There is a problem with league tables. Some people can’t resist wanting to be at the top. Some will even fiddle figures (exam passes in the UK) and enact spendthrift policies (wanting 50% of school leavers into university) to improve their standing in a superficial way. They always want something to crow about even if it is as mundane as broadband speeds.
Serf’s question of whether Poland and Bulgaria might be overdoing it is an appropriate one. Are the resources put into moving up a league table justifiable when compared to the returns you can expect from them and the tying up of those resources in the meantime? With university degrees for example, a large supply of them diminishes the past advantages of having one.
yes, reducing the quantity and quality of teachers sure sounds like a way of improving teaching.
Not enough A-level students “due to rising cost of learning”?
But we don’t charge fees for A-levels (at least not for the typical 16-19 year old who they’re aimed at).
So even if the costs are going up, they’re being paid by the government, not the students who are deciding not to do A-levels.
As for the “rising cost of learning”, there is huge waste in the current system.
I calculated that if it wasn’t for the regulatory costs, we could do an entire degree for total fees of £6,000, pay the staff more to get decent people, and still make a profit – a huge reduction on the £27,000 current cost.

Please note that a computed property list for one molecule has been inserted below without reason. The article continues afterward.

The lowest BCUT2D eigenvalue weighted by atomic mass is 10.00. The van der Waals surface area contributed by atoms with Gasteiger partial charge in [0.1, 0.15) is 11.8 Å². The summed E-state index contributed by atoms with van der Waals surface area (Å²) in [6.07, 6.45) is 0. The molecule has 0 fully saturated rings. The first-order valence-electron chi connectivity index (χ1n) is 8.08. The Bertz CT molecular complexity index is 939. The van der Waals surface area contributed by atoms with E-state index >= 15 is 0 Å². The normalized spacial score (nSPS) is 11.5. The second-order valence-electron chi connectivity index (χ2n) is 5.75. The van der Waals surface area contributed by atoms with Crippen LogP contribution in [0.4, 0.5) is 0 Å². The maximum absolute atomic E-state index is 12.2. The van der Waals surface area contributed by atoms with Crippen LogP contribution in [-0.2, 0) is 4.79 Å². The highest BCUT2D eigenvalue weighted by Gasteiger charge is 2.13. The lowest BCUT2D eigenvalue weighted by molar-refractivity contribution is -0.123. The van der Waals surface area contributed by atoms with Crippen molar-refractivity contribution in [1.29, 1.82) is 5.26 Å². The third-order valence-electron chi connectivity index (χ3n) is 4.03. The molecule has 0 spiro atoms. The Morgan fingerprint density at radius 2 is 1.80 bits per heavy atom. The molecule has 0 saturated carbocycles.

I don’t know about A-level teaching, but I suspect it’s got similar inefficiencies to universities.
There was a significant fall in the standard of A when New Labour introduced the A/S level exam. My son came home and*complained* to me that the A/S level Chemistry textbook and the new A level textbook were jointly only two-thirds of the size of the old A level chemistry textbook. And that is without accounting for any overlap between the two books.
When did fjfjfj take A levels? Forty years ago A level maths did correspond to first or second years at American universities but I doubt that is true these days.
Current A-level Maths is a pathetic joke. Far from being a rigorous test of basic mathematical ability, a typical exam is a collection of problems you could work out in your head while waiting for the bus. The Cambridge STEP exam is still pretty tough, but of course its raison d’etre is purely as a magnifying glass to screen all the applicants they get with thoroughly meaningless A* grades. I’d like to think that 25 years ago when I took my A-levels there was still a decent bit of rigour, but I fear the rot had set in even there. It wasn’t a huge problem as we all got a crash course the first few weeks of my physics degree in things like multivariate calculus (line, surface and volume integrals, Stokes’, Green’s, Gauss’ etc. theorems), differential equations, complex analysis and so on, so we were all singing from the same hymn sheet. These days, you don’t touch that sort of stuff until 2nd year. God knows when they have time to study things like group theory and differential geometry. At Masters level, I guess.
Just looked at the current A-level syllabus. It IS a joke.
I remember studying complex numbers, Euler’s theorem and Taylor’s series, and at O-level doing differentiation and integration.
That was 25 years ago, and as an above poster has noted, I too noticed that the rot had set in even then. I noticed a distinct easing in the difficulty of the A-level papers between 1980 and 1989 – all of which I did in preparation for the 1989 exam.
Correct me if I’m wrong, but aren’t the best academic school results currently to be found in China, Taiwan, Japan… Quelle surprise.